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About this product
- DescriptionNineteenth-century African American businessman, activist, and educator Booker Taliaferro Washington's Up from Slavery is one of the greatest American autobiographies ever written. Its mantras of black ecomic empowerment, land ownership, and self-help inspired generations of black leaders, including Marcus Garvey, Elijah Muhammad, Malcolm X, and Louis Farrakhan. In rags-to-riches fashion, Washington recounts his ascendance from early life as a mulatto slave in Virginia to a 34-year term as president of the influential, agriculturally based Tuskegee Institute in Alabama. From that position, Washington reigned as the most important leader of his people, with slogans like cast down your buckets, which emphasized vocational merit rather than the academic and political excellence championed by his contemporary rival W.E.B. Du Bois. Though many considered him too accommodating to segregationists, Washington, as he said in his historic Atlanta Compromise speech of 1895, believed that political agitation alone would t save [the Negro], and that property, industry, skill, intelligence, and character would prove necessary to black Americans' success. The potency of his philosophies are alive today in the nationalist and conservative camps that compose the complex quilt of black American society.
- Author BiographyBorn in Virginia in the mid-to-late 1850s, Booker T. Washington put himself through school and became a teacher. In 1881, he founded the Tuskegee Normal and Industrial Institute in Alabama (now known as Tuskegee University), which grew immensely and focused on training African Americans in agricultural pursuits. A political adviser and writer, Washington clashed with intellectual W.E.B. Du Bois over the best avenues for racial uplift. In 1872, Booker T. Washington left home and walked 500 miles to Hampton Normal Agricultural Institute in Virginia. Along the way he took odd jobs to support himself. He convinced administrators to let him attend the school and took a job as a janitor to help pay his tuition. The school's founder and headmaster, General Samuel C. Armstrong, soon discovered the hardworking boy and offered him a scholarship, sponsored by a white man. Armstrong had been a commander of a Union African-American regiment during the Civil War and was a strong supporter of providing newly freed slaves with a practical education. Armstrong became Washington's mentor, strengthening his values of hard work and strong moral character. Booker T. Washington was a complex individual, who lived during a precarious time in advancing racial equality. On one hand, he was openly supportive of African Americans taking a back seat to whites, while on the other he secretly financed several court cases challenging segregation. By 1913, Washington had lost much of his influence. The newly inaugurated Wilson administration was cool to the idea of racial integration and African-American equality. Washington remained the head of Tuskegee Institute until his death on November 14, 1915, at the age of 59, of congestive heart failure.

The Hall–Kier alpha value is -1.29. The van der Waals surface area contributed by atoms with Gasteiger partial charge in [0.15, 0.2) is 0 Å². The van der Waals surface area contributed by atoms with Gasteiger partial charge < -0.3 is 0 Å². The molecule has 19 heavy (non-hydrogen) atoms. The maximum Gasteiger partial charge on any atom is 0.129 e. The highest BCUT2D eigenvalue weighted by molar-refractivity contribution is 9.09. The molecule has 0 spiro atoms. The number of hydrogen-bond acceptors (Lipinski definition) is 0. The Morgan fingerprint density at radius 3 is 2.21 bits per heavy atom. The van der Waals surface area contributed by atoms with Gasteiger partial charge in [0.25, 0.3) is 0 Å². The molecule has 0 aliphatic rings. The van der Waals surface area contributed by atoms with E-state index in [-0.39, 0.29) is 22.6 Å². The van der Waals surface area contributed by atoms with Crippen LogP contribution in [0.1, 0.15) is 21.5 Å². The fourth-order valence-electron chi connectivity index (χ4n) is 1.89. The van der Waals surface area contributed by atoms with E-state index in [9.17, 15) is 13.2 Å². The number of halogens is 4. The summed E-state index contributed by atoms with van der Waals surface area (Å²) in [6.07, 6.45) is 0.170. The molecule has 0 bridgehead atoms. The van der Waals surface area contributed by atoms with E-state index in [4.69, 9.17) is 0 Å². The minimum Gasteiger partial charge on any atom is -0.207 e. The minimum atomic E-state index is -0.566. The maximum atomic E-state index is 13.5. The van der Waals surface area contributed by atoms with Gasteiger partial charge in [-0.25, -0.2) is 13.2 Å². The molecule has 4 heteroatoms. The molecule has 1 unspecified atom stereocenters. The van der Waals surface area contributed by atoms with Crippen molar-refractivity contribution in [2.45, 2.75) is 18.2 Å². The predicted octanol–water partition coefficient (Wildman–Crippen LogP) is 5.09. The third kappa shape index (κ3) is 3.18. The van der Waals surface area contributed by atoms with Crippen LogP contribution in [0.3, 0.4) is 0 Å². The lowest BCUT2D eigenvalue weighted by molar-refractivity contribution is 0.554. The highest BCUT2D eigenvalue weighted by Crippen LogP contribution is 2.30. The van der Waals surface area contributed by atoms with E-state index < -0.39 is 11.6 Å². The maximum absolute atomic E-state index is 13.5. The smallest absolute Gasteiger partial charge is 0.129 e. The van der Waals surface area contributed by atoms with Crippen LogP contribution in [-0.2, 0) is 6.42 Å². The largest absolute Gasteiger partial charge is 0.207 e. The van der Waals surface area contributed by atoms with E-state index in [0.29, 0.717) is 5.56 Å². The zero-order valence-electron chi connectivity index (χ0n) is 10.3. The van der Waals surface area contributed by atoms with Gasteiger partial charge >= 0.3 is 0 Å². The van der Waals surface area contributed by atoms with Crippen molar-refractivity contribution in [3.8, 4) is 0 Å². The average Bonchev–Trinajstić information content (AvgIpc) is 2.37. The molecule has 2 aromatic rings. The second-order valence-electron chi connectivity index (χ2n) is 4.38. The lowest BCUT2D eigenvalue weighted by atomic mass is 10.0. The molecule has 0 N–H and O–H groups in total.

- Author(s)Booker T Washington
- PublisherCreatespace Independent Publishing Platform
- Date of Publication10/10/2012
- FormatPaperback / softback
- SubjectBiography: General
- Country of PublicationUnited States
- ImprintCreatespace Independent Publishing Platform
- Content Noteblack & white illustrations
- Weight218 g
- Width140 mm
- Height216 mm
- Spine10 mm
- Format DetailsTrade paperback (US),Unsewn / adhesive bound
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